lnu.sePublications
Change search
CiteExportLink to record
Permanent link

Direct link
Cite
Citation style
  • apa
  • harvard1
  • ieee
  • modern-language-association-8th-edition
  • vancouver
  • Other style
More styles
Language
  • de-DE
  • en-GB
  • en-US
  • fi-FI
  • nn-NO
  • nn-NB
  • sv-SE
  • Other locale
More languages
Output format
  • html
  • text
  • asciidoc
  • rtf
Accounting, Inc.
Linnaeus University, Faculty of Business, Economics and Design, Linnaeus School of Business and Economics. (Corporate governance)ORCID iD: 0000-0001-6123-7886
University of Cardiff.
2012 (English)Conference paper, (Refereed)
Abstract [en]

This paper explores the extent to which accounting for public corporations is shaped by dominant societal discourses, rather than by characteristics of the firms accounted for.  With a particular focus on the Anglo-Saxon sphere that spearheaded the development of the corporation, the paper traces the development of the concept of the corporation from its medieval roots to the present day. The inquiry focuses specifically on how the concept moves between emphasising either of two basic understandings: the corporation as an aggregation of individuals and the corporation as a natural entity. The development of the corporation is related to the development of accounting for public corporations from the early 19th century to the present day, in which similar changes in the understanding of the accounting entity can be identified. Overall, the exploration indicates that accounting seems to follow changes in the concept of the corporation that has been largely shaped by legal and later economic discourse, rather than the other way around. While an increasing emphasis on an entity understanding of the corporation in accounting that took place in the late 19th and early 20th century could potentially be explained by the emergence of large, widely held public corporations, a reemphasis on the aggregation of individuals view that underlie the move towards fair value accounting since the late 20th century has no similar referent, but appears exclusively driven by changing conceptions of the accounting entity.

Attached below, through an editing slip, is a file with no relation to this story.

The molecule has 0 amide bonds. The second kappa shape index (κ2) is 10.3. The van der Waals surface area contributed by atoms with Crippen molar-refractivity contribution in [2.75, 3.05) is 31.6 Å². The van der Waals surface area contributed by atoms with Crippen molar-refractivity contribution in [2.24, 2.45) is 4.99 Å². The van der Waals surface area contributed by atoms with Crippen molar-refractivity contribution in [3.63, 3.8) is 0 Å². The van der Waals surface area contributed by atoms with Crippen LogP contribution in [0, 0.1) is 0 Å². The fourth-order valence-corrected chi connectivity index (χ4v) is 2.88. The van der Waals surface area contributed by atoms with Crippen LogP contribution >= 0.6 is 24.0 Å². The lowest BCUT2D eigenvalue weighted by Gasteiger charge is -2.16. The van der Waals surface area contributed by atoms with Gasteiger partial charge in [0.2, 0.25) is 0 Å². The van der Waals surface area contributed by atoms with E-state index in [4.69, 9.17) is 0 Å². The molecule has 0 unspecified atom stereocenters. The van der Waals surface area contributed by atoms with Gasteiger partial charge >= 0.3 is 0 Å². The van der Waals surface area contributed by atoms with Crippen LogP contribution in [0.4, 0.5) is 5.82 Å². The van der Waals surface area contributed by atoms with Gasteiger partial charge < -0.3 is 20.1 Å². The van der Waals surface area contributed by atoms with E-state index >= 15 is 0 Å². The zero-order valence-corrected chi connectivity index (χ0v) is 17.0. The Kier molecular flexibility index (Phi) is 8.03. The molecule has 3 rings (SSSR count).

Place, publisher, year, edition, pages
2012.
National Category
Business Administration
Research subject
Economy, Ekonomistyrning
Identifiers
URN: urn:nbn:se:lnu:diva-22873OAI: oai:DiVA.org:lnu-22873DiVA: diva2:576809
Conference
Paper presented at the 24th Annual Meeting of the Society for the Advancement of Socio-Economics, Cambridge MA, June 28-30, 2012; and at the World congress of accounting historians, Newcastle, July 17-19, 2012.
Available from: 2012-12-13 Created: 2012-12-13 Last updated: 2016-05-03Bibliographically approved

Open Access in DiVA

No full text

Search in DiVA

By author/editor
Jansson, Andreas
By organisation
Linnaeus School of Business and Economics
Business Administration

Search outside of DiVA

GoogleGoogle Scholar

Total: 132 hits
CiteExportLink to record
Permanent link

Direct link
Cite
Citation style
  • apa
  • harvard1
  • ieee
  • modern-language-association-8th-edition
  • vancouver
  • Other style
More styles
Language
  • de-DE
  • en-GB
  • en-US
  • fi-FI
  • nn-NO
  • nn-NB
  • sv-SE
  • Other locale
More languages
Output format
  • html
  • text
  • asciidoc
  • rtf